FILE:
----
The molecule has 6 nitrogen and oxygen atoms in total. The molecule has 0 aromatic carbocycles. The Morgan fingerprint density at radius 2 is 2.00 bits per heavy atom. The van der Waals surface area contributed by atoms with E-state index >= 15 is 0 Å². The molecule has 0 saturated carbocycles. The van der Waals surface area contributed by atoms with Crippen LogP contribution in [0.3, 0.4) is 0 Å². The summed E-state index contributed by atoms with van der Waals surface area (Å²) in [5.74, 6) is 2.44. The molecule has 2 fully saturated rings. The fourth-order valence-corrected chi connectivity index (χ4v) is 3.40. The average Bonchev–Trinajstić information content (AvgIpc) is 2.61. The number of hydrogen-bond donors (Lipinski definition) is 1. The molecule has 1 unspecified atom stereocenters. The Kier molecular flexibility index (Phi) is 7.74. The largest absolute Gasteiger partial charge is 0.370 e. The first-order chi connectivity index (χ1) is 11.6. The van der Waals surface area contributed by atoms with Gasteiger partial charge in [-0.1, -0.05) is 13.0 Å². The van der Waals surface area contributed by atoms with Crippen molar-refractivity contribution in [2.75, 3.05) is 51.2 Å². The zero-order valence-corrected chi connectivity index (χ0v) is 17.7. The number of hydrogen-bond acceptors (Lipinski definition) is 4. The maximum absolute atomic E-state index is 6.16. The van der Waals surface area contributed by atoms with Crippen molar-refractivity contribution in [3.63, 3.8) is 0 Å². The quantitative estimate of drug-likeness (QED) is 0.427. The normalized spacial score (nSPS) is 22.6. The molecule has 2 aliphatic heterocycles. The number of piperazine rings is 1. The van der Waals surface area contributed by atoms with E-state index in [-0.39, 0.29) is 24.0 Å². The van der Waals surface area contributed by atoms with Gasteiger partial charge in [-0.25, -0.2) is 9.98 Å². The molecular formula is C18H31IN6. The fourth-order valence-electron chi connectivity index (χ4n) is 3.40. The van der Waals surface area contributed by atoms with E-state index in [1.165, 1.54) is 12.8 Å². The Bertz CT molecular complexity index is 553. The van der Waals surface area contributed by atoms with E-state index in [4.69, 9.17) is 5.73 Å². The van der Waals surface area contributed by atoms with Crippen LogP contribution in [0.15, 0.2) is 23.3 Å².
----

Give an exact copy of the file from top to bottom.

The molecule has 6 nitrogen and oxygen atoms in total. The molecule has 0 aromatic carbocycles. The Morgan fingerprint density at radius 2 is 2.00 bits per heavy atom. The van der Waals surface area contributed by atoms with E-state index >= 15 is 0 Å². The molecule has 0 saturated carbocycles. The van der Waals surface area contributed by atoms with Crippen LogP contribution in [0.3, 0.4) is 0 Å². The summed E-state index contributed by atoms with van der Waals surface area (Å²) in [5.74, 6) is 2.44. The molecule has 2 fully saturated rings. The fourth-order valence-corrected chi connectivity index (χ4v) is 3.40. The average Bonchev–Trinajstić information content (AvgIpc) is 2.61. The number of hydrogen-bond donors (Lipinski definition) is 1. The molecule has 1 unspecified atom stereocenters. The Kier molecular flexibility index (Phi) is 7.74. The largest absolute Gasteiger partial charge is 0.370 e. The first-order chi connectivity index (χ1) is 11.6. The van der Waals surface area contributed by atoms with Gasteiger partial charge in [-0.1, -0.05) is 13.0 Å². The van der Waals surface area contributed by atoms with Crippen molar-refractivity contribution in [2.75, 3.05) is 51.2 Å². The zero-order valence-corrected chi connectivity index (χ0v) is 17.7. The number of hydrogen-bond acceptors (Lipinski definition) is 4. The maximum absolute atomic E-state index is 6.16. The van der Waals surface area contributed by atoms with Crippen molar-refractivity contribution in [3.63, 3.8) is 0 Å². The quantitative estimate of drug-likeness (QED) is 0.427. The normalized spacial score (nSPS) is 22.6. The molecule has 2 aliphatic heterocycles. The number of piperazine rings is 1. The van der Waals surface area contributed by atoms with E-state index in [-0.39, 0.29) is 24.0 Å². The van der Waals surface area contributed by atoms with Gasteiger partial charge in [-0.25, -0.2) is 9.98 Å². The molecular formula is C18H31IN6. The fourth-order valence-electron chi connectivity index (χ4n) is 3.40. The van der Waals surface area contributed by atoms with E-state index in [1.165, 1.54) is 12.8 Å². The Bertz CT molecular complexity index is 553. The van der Waals surface area contributed by atoms with E-state index in [4.69, 9.17) is 5.73 Å². The van der Waals surface area contributed by atoms with Crippen LogP contribution in [0.15, 0.2) is 23.3 Å².